Professional development provides educators with access to the latest research, techniques, and resources tailored to address classroom management challenges. By participating in workshops, seminars, and collaborative learning experiences, teachers can access resources, tools, and support networks to address challenges effectively.

Ultimately, investing in ongoing professional development empowers teachers to cultivate a supportive and engaging classroom environment and enables teachers to adapt their practices to meet the diverse needs of their students and foster a positive learning environment.

If you are an educator struggling with misbehavior, here are some recommendations: 

1. Seek professional development opportunities

Attend workshops, conferences, and online courses specifically focused on classroom management techniques. Look for training sessions that offer practical strategies and real-life scenarios to help address misbehavior effectively.

2. Observe experienced teachers

Arrange to observe experienced teachers in action, particularly those known for their effective classroom management skills. 

During teacher observation, take note of their strategies, techniques, and approaches to handling challenging behaviors, and consider how you can adapt them to suit your own teaching style and classroom context.

3. Utilize mentorship programs

Participate in mentorship programs where you can be paired with a more experienced teacher who can provide guidance, support, and feedback on managing misbehavior. Engaging in regular discussions and reflections with your mentor can offer valuable insights and personalized advice tailored to your specific needs and circumstances.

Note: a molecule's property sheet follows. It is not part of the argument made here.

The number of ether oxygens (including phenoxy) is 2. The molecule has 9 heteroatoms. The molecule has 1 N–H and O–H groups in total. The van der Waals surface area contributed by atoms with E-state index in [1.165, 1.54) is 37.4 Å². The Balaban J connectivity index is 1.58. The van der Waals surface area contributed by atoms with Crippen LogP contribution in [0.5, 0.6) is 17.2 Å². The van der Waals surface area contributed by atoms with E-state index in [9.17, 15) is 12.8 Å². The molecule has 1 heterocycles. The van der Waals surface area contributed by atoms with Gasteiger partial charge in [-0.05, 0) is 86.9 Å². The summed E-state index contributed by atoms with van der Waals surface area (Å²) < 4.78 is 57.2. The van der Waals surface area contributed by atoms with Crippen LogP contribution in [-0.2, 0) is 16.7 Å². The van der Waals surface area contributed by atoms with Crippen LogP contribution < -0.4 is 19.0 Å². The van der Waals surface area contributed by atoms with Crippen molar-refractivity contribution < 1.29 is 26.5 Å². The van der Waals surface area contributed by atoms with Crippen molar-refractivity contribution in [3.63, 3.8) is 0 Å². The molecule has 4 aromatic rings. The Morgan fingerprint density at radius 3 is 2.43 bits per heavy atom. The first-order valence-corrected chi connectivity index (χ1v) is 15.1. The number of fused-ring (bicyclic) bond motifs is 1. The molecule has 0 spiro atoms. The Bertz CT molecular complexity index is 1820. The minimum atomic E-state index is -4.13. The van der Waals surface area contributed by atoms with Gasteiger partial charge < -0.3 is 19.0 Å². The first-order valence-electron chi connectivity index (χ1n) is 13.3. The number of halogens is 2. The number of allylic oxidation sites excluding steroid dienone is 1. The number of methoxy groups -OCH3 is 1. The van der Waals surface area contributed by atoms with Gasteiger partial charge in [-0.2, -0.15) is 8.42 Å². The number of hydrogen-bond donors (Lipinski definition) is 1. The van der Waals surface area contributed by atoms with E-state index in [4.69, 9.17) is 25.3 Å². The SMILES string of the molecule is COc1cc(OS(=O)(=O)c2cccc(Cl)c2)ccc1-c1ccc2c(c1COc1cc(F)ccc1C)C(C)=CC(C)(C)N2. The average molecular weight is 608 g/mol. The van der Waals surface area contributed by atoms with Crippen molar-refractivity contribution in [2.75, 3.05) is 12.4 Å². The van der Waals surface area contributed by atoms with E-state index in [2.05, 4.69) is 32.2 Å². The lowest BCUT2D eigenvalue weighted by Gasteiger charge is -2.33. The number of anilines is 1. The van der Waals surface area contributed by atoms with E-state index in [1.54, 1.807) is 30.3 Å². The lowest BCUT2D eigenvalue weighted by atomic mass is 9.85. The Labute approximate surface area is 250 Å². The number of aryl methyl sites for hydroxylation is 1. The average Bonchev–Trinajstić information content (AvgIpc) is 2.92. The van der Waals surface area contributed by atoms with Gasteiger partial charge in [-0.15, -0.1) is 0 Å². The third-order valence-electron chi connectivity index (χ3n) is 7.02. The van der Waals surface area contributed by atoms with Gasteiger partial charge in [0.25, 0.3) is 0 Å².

Effective classroom management is crucial for creating a conducive learning environment, and it’s achievable through various proven strategies. It’s essential for teachers to continuously invest in professional development opportunities and seek mentorship to refine their classroom management skills. 

Importantly, schools and teachers should collaborate to promote a positive classroom culture, recognizing that teachers are not alone in this endeavor. By implementing these strategies and fostering a supportive learning environment, educators can empower students to thrive academically and socially.

Classroom management strategies FAQ

What type of classroom management is most effective?

The four classroom management styles are authoritarian, authoritative, permissive, and indulgent.  Of these four, the most effective style is authoritative. An authoritative teacher practices a balance of teacher control and student involvement. Authoritative teachers are supportive, flexible, assertive, and warm. All of which are qualities of an extraordinary and successful educator.

What are the Big 8 classroom management strategies?

The Big 8 classroom management strategies are the following:

1. Expectations
2. Cueing
3. Attention prompt
4. Signals
5. Tasking
6. Voice
7. Proximity
8. Time limits

What are the 4 C’s of classroom management?

The 4 Cs of classroom management are the following:

1. Critical thinking
2. Communication
3. Collaboration
4. Creativity

It is imperative that these strategies are implemented into the classroom at a young age.  Students cannot wait until middle or high school to be introduced to these skills.


Oliver et al. 2018. Teacher classroom management practices: effects on disruptive or aggressive student behavior.

Gage and MacSuga-Gage. 2017. Salient Classroom Management Skills: Finding the Most Effective Skills to Increase Student Engagement and Decrease Disruptions.

Adeyemo. 2012. The Relationship Between Effective Classroom Management and Students’ Academic Achievement.